Miracles are the subject of our current message series that we’ve been calling, Expect Miracles. We’ve been learning how to expect, prepare for, wait on, and believe in miracles. Miraculous events sometimes occur through the temporary suspension of the laws of nature. They are rare but extraordinary supernatural feats that display God’s power to overturn the natural order.
The most common miracles, however, are the many divine interventions in which God acts through ordinary causes. For example, God could heal a serious disease, prevent a tragic accident, or coordinate a series of events to bring about a positive result by manipulating but not violating natural causes. To a less discerning eye, these ordinary miracles appear to be the result of mere coincidence. They are often chalked up to spontaneous remissions, good fortune, or just plain serendipity.
God also intervenes in the ordinary course of daily life by enlightening, guiding, or strengthening us through our internal feelings or by the words and actions of other people. God orchestrates countless miracles that are noticeable only within the quiet recesses of the human heart. He may lead us to a new career, restore lost faith, or even find a fresh direction in life. God could give certain people the courage to reach out to others for companionship, stand up to bullies, or otherwise face their fears. He could encourage an addict to enter a recovery program or an alcoholic to quit a drinking habit. He could calm an anxious person, improve the self-esteem and confidence of someone who feels inferior, help a victim to overcome shame and guilt, inspire a believer to be a better Christian, move one family member to forgive another, enlighten a sinner to choose the right path, motivate a judgmental person to accept others, or help the emotionally wounded find happiness again.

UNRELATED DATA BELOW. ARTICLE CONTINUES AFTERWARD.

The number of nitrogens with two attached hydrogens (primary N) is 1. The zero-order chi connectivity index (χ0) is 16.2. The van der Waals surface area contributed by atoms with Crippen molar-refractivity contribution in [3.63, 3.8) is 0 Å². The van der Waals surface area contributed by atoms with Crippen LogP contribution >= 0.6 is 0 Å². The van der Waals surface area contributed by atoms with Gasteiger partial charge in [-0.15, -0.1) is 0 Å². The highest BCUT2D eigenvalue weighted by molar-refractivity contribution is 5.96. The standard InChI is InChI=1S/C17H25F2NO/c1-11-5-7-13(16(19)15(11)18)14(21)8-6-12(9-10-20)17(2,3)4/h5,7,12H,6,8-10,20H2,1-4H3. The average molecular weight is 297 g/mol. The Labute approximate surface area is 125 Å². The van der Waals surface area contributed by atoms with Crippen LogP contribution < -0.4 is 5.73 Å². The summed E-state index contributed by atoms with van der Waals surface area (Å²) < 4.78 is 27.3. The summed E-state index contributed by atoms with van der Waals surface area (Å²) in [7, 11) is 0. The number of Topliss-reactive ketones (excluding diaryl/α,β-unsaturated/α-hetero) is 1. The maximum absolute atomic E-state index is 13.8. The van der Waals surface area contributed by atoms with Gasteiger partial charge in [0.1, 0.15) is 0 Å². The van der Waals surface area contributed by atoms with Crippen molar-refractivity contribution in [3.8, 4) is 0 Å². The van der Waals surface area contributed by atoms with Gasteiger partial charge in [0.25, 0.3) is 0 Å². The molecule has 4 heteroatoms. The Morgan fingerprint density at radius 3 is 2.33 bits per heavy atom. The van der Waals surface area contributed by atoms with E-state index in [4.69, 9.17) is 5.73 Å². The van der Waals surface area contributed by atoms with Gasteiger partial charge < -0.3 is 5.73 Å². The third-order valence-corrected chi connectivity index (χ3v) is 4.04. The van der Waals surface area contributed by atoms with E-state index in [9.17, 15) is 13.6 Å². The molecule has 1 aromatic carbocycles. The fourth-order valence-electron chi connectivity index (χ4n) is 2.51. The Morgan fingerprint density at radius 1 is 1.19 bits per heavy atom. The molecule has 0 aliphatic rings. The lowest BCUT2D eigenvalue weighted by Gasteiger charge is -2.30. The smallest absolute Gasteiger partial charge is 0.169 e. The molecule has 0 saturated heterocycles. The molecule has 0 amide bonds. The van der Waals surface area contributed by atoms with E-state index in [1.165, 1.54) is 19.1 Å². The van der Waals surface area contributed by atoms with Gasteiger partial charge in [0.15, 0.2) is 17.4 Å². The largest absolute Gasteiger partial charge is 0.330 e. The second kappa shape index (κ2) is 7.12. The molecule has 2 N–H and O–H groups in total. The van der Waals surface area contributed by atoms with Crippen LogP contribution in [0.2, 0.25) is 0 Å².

In the last three weeks of our message series, we’ll take a look at these ordinary everyday miracles that occur within the confines of the human soul. Today, we’ll discover how God can enlighten us through dreams cultivated both during sleep and through our imaginations in the full light of day. Nurtured within the protection of the family, dreams are placed by God in our hearts for guidance and inspiration in life.
Next week on the Feast of the Epiphany, we’ll explore the journey of spiritual discovery that the light of Christ takes us on in the New Year. It’s another type of internal miracle to help us progress more deeply in our relationship with God.
In the final week of the series, we’ll consider how the gift of human innovation and creativity is a miracle in itself that not only reflects the beauty of the Creator but also moves the world forward.
Join us in church or online for the final uplifting weeks of our series, as we delve into the secret miracles hidden deep within.
—Father Roger Gustafson, Pastor
The gospel accounts attribute more than thirty miracles to Jesus, everything from walking on water, raising the dead, and curing the sick, to exorcizing demons, feeding a multitude of people with just scraps, and calming a violent storm. In all four gospels, he is portrayed as a miracle worker. Skeptics argue, however, that these narratives are mere folklore added by the disciples after Jesus’ death to buttress their claims about his divinity.
But as we learned in our earlier message series, CSI: Christ Scene Investigation, the gospel stories are not tales written in a mythological genre, like other literature that tended to deal with the distant past, were set in primeval times, and featured fantastical creatures. By contrast, the gospels were written in a sober fashion with detailed historical information and not merely imaginary events.
Also, the reports of Jesus’ miracles are based on actual eyewitness testimony and not common fables. In fact, the very earliest material about Jesus describe him as a miracle-working healer and exorcist, so the stories are not merely the efforts of the disciples to legendize Jesus after the fact.
Non-Christian sources also detail Jesus’ wonderworks. Jewish rabbis, as well as the anti-Christian Greek philosopher Celsus, agree that Jesus was a miracle worker. They may have tried to suggest that the amazing feats were the result of some kind of sorcery, but they still contain a clear acknowledgement that they happened.